Photo: Pradeep Gaur/Mint
Photo: Pradeep Gaur/Mint

SC spending too much time on non-issues: Justice Kurian Joseph

In the aftermath of their press conference, Joseph said, there was more transparency and things were now being done with greater caution

New Delhi: The Supreme Court is spending a substantial amount of time on non-issues rather than looking at burning problems because of mounting public interest litigation, retired justice Kurian Joseph said on Friday, a day after retiring. “The Supreme Court should concentrate on the issues that affect the citizens and weed out all the rest," he told reporters at his home.

Clearing the air on the controversial January press conference where he and three other judges publicly questioned the leadership of former chief justice Dipak Misra, the retired judge said that it was a “conscious decision taken for a cause as there was no other way left".

In the aftermath of their press conference, Joseph said, there was more transparency and things were now being done with greater caution. But it was an institutional crisis, and it would take time to achieve change in systems and practices that had been around for years.

Joseph added that the roster system was only one of the pressing issues highlighted at the press conference, and that there were several systems and practices that needed reform. Joseph also called for collective leadership at the apex court, suggesting that the Chief Justice be assisted by a committee for taking important decisions.

On the issue of the pending memorandum of practice (MOP), he was of the view that while according to the Supreme Court it has been finalized, the government says it has not. The MOP is a document that determines the procedure of appointment of judges to the higher judiciary.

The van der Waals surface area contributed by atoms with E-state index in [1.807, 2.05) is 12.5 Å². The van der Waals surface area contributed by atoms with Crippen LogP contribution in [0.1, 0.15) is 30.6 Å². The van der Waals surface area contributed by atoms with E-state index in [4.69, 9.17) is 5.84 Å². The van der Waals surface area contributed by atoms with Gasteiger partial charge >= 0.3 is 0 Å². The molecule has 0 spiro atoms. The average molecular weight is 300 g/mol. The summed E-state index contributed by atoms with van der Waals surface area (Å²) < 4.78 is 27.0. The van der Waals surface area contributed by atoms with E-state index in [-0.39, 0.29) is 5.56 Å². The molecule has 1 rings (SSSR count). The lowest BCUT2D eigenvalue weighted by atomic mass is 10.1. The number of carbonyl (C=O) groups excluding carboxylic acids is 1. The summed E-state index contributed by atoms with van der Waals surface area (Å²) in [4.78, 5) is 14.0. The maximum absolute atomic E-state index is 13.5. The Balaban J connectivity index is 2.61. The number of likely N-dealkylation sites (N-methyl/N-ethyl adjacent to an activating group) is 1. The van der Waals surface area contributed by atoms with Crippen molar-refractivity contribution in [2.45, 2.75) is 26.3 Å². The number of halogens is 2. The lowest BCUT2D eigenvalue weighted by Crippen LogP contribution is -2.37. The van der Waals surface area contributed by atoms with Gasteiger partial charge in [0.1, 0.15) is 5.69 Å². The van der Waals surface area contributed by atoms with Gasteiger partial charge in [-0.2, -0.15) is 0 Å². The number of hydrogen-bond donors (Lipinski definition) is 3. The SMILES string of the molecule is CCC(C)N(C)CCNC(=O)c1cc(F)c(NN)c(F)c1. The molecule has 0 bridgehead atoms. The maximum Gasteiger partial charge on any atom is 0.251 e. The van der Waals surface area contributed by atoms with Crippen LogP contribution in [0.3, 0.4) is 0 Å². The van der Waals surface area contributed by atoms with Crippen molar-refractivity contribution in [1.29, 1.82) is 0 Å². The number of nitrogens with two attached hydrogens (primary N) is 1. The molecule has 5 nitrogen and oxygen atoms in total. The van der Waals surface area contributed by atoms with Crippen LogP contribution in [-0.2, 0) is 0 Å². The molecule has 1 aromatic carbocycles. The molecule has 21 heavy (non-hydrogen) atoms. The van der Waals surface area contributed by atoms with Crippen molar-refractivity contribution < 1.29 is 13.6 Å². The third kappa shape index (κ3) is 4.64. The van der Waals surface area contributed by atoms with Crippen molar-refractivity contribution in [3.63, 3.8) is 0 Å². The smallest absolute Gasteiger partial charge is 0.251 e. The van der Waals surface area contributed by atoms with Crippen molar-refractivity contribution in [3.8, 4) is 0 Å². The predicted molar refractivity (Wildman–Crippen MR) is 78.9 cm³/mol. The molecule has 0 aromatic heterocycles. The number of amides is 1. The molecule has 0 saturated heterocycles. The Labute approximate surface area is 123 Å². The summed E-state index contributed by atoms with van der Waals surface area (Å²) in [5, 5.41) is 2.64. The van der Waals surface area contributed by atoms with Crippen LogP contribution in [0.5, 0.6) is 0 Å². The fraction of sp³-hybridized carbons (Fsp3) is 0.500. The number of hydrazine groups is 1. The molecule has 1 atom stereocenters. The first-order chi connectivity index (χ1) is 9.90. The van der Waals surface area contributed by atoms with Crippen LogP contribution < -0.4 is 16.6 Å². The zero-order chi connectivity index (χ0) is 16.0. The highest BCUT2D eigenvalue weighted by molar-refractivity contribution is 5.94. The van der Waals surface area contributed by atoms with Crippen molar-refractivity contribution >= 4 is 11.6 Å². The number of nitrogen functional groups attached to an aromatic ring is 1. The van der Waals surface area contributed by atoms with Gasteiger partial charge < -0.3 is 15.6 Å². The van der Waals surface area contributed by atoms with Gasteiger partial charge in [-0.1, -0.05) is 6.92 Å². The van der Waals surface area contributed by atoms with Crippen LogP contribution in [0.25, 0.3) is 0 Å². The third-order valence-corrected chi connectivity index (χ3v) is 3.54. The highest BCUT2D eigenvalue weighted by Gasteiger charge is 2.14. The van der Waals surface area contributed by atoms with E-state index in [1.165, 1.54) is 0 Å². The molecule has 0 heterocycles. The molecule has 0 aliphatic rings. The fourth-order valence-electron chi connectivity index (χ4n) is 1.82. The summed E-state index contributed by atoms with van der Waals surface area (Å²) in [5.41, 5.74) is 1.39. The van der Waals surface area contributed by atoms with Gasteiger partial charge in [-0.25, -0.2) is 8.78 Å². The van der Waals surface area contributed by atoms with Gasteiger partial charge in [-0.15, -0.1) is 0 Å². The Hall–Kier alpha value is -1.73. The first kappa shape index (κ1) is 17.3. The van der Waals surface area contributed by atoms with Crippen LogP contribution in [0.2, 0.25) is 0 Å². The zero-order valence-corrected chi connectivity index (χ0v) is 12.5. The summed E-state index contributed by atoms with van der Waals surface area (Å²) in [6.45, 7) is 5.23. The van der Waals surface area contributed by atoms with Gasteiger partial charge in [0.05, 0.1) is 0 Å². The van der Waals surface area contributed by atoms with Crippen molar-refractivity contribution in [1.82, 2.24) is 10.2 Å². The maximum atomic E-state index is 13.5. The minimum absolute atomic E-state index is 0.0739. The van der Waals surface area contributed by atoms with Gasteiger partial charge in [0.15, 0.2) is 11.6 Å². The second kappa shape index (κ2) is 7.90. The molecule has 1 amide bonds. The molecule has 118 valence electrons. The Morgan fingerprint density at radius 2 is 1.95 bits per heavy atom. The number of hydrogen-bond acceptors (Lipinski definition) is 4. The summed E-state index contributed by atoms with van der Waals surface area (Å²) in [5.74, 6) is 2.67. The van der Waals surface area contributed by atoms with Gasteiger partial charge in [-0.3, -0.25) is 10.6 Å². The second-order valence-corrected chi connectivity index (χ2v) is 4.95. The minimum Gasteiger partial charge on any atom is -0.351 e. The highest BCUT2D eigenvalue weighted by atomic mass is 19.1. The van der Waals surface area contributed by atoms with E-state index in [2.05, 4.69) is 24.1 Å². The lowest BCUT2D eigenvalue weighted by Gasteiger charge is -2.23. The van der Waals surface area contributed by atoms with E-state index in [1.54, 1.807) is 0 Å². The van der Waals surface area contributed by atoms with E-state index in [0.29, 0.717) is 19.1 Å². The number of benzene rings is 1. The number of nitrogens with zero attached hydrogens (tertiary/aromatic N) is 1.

“I have no idea about the differences between government and judiciary on the MOP. It’s not clear to anybody. Government kept saying in the Parliament that it’s not final. The draft MOP is operative but whether it is final or not we don’t know," Joseph said.

When questioned on the defiance of judgments by political parties he said that once a judgment was pronounced by the court it becomes the law of the land and if it cannot be followed then the concerned political party will have to come back to court and seek appropriate clarification.

He called for infrastructure development at the apex court, including bigger courtrooms, to handle the current volume of cases and people. Other changes suggested were limiting the number of cases, and having single-judge benches for matters such as bail, transfer and matrimonial cases.

Joseph retired on 29 November after a five-and-a-half year tenure.

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